US President Donald Trump's fellow Republicans in the US Senate have come under fresh pressure to allow witnesses and new documents in his impeachment trial after a news report that a former top aide, John Bolton, has written a book manuscript that undercuts Mr Trump's versions of events in the Ukraine affair.
Republican Senator Mitt Romney, a sometime critic of Mr Trump, said there was a growing likelihood that at least four Republican senators would vote to call for Mr Bolton to testify in the trial, which would give Democrats the votes necessary to summon the former national security adviser.
Senate Republicans thus far have refused to allow any witnesses or new evidence in the trial that will determine whether Mr Trump is removed from office.
The president's legal team resumes its defense of Mr Trump this evening.
The New York Times cited the manuscript of an unpublished book by Mr Bolton as saying that Mr Trump told him he wanted to freeze security aid to Ukraine until the eastern European country's government helped with politically beneficial investigations into Democrats, including former Vice President Joe Biden and his son, Hunter Biden.
If confirmed, the report would add weight to Democrats' accusations that Mr Trump used the $391 million in aid - approved by the US Congress to help Ukraine combat Russia-backed separatists - as leverage to get a foreign country to help him dig up dirt on a domestic political rival.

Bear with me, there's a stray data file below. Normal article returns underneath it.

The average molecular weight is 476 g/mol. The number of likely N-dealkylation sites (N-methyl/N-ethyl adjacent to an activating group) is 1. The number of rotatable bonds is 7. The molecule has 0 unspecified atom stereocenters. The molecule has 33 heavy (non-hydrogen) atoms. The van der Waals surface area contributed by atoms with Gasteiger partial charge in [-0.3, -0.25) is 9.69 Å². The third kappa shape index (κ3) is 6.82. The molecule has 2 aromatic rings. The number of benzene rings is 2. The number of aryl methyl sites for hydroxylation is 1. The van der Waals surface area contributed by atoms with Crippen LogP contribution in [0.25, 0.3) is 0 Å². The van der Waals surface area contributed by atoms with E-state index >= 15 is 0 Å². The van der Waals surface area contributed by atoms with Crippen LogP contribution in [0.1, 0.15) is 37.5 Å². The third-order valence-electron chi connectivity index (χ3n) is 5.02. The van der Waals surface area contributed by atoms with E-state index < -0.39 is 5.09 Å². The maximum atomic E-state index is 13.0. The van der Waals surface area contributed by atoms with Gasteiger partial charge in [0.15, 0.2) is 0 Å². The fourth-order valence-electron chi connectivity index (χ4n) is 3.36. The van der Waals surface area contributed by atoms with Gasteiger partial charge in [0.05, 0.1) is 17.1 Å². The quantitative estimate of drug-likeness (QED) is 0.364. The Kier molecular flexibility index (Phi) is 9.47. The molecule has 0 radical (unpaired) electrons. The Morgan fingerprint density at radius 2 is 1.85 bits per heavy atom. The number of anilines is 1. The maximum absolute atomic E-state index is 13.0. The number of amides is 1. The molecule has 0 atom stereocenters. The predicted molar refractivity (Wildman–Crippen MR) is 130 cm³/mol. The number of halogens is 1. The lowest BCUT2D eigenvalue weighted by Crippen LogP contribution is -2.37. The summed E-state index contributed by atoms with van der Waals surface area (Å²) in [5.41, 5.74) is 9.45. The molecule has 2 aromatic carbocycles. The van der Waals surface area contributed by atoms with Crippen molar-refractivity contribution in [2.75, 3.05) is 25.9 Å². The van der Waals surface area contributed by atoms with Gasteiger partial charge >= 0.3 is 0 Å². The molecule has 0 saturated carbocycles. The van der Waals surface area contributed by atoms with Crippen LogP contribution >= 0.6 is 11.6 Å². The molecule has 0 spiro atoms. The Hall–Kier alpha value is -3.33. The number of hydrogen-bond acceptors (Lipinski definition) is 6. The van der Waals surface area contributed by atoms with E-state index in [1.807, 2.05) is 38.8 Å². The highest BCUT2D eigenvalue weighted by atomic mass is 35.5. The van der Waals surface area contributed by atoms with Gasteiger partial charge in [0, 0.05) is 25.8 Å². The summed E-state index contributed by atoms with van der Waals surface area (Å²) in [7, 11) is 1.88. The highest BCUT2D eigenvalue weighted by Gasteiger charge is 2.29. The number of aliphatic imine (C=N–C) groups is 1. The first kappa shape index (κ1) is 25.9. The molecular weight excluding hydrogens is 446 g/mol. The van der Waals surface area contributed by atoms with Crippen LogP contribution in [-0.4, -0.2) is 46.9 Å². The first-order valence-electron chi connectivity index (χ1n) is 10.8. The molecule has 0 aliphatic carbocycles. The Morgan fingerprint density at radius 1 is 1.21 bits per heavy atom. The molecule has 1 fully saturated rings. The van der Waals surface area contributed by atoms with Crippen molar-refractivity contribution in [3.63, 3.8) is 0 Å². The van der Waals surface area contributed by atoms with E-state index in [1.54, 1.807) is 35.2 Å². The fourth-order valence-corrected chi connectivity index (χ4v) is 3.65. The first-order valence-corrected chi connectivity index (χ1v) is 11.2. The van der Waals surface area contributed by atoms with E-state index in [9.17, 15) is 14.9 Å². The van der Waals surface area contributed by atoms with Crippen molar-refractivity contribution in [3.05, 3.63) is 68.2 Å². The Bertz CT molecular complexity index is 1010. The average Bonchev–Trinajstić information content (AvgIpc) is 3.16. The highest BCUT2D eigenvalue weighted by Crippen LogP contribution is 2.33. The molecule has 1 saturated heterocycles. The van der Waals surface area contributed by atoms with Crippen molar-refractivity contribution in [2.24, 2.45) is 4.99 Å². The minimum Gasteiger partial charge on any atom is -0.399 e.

Mr Biden is a leading contender for the Democratic nomination to face Mr Trump in the presidential election on 3 November this year.
Mr Trump has denied telling Mr Bolton that he sought to use the aid to pressure Ukrainian President Volodomyr Zelenskiy to investigate the Bidens on unsubstantiated corruption allegations.
Hunter Biden worked for a Ukrainian energy firm while his father was US vice president.
Mr Bolton left his post in September, Mr Trump saying he fired him while Mr Bolton said he quit.
"I think it's increasingly likely that other Republicans will join those of us who think we should hear from John Bolton," Mr Romney told reporters.
Another moderate Republican senator, Susan Collins, said the reports regarding Mr Bolton's book "strengthen the case for witnesses."
Senate Judiciary Committee Chairman Lindsey Graham, a Republican ally of Mr Trump, said he would support issuing a subpoena to obtain Mr Bolton's manuscript to see if it should be added to the record, a CNN reporter said on Twitter.
The Democratic-led House of Representatives impeached Mr Trump last month on charges of abuse of power in his dealings with Ukraine and obstruction of Congress, setting up the trial in the Republican-led Senate.
Mr Trump is expected to be acquitted in the 100-seat Senate, where Republicans hold 53 seats and a two-thirds vote is required to convict and remove a president from office. No Republican senator has voiced support for his removal.
Mr Trump denied telling Mr Bolton he was seeking something in return for unfreezing the Ukrainian aid, which eventually was provided in September after the controversy became public.
"I haven't seen the manuscript, but I can tell you nothing was ever said to John Bolton," Mr Trump told reporters outside the White House ahead of a meeting with Israeli Prime Minister Benjamin Netanyahu.
Democrats have demanded that the Senate call Mr Bolton as a witness.
"It completely blasts another hole in the president's defense," said Representative Adam Schiff, the head of the House Democratic team of "managers" who are presenting the prosecution case against Mr Trump.
"For every senator, Democrat and Republican, I don't know how you can explain that you wanted a search for the truth in this trial and say you don't want to hear from a witness who had a direction conversation about the central allegation in the articles of impeachment," Mr Schiff told CNN.
The issue of whether to call new witnesses - including Mr Bolton - might be resolved in a Senate vote on Friday or Saturday.